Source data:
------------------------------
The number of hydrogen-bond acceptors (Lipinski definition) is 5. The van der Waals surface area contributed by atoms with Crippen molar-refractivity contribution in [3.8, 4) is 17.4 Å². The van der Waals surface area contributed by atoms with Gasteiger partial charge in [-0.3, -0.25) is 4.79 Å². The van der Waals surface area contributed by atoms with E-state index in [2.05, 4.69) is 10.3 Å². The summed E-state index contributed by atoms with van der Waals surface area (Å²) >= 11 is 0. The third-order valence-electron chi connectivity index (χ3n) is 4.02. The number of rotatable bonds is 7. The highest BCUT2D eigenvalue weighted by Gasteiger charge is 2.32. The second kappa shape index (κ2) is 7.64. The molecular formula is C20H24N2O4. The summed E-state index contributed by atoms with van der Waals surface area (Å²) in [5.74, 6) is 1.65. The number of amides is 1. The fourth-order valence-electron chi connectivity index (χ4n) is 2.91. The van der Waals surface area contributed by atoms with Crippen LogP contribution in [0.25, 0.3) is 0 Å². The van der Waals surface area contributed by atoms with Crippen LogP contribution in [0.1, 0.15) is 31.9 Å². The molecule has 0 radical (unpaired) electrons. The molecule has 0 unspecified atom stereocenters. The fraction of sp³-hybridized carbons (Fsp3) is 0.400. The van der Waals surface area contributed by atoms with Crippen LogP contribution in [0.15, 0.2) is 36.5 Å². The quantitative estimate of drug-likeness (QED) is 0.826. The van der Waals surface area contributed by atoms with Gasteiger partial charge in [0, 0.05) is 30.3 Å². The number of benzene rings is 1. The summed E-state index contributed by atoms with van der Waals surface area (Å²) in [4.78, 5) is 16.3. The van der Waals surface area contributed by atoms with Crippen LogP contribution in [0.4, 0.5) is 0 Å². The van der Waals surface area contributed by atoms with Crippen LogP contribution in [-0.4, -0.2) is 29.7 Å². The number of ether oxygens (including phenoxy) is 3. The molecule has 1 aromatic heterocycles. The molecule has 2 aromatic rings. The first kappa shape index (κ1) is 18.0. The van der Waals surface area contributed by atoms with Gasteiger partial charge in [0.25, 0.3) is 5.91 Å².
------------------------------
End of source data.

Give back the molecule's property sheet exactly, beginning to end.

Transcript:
The number of hydrogen-bond acceptors (Lipinski definition) is 5. The van der Waals surface area contributed by atoms with Crippen molar-refractivity contribution in [3.8, 4) is 17.4 Å². The van der Waals surface area contributed by atoms with Gasteiger partial charge in [-0.3, -0.25) is 4.79 Å². The van der Waals surface area contributed by atoms with E-state index in [2.05, 4.69) is 10.3 Å². The summed E-state index contributed by atoms with van der Waals surface area (Å²) >= 11 is 0. The third-order valence-electron chi connectivity index (χ3n) is 4.02. The number of rotatable bonds is 7. The highest BCUT2D eigenvalue weighted by Gasteiger charge is 2.32. The second kappa shape index (κ2) is 7.64. The molecular formula is C20H24N2O4. The summed E-state index contributed by atoms with van der Waals surface area (Å²) in [5.74, 6) is 1.65. The number of amides is 1. The fourth-order valence-electron chi connectivity index (χ4n) is 2.91. The van der Waals surface area contributed by atoms with Crippen LogP contribution in [0.25, 0.3) is 0 Å². The van der Waals surface area contributed by atoms with Crippen LogP contribution in [0.1, 0.15) is 31.9 Å². The molecule has 0 radical (unpaired) electrons. The molecule has 0 unspecified atom stereocenters. The fraction of sp³-hybridized carbons (Fsp3) is 0.400. The van der Waals surface area contributed by atoms with Crippen LogP contribution in [0.15, 0.2) is 36.5 Å². The quantitative estimate of drug-likeness (QED) is 0.826. The van der Waals surface area contributed by atoms with Gasteiger partial charge in [0, 0.05) is 30.3 Å². The number of benzene rings is 1. The summed E-state index contributed by atoms with van der Waals surface area (Å²) in [4.78, 5) is 16.3. The van der Waals surface area contributed by atoms with Crippen LogP contribution in [0.4, 0.5) is 0 Å². The van der Waals surface area contributed by atoms with Crippen LogP contribution in [-0.4, -0.2) is 29.7 Å². The number of ether oxygens (including phenoxy) is 3. The molecule has 1 aromatic heterocycles. The molecule has 2 aromatic rings. The first kappa shape index (κ1) is 18.0. The van der Waals surface area contributed by atoms with Gasteiger partial charge in [0.25, 0.3) is 5.91 Å².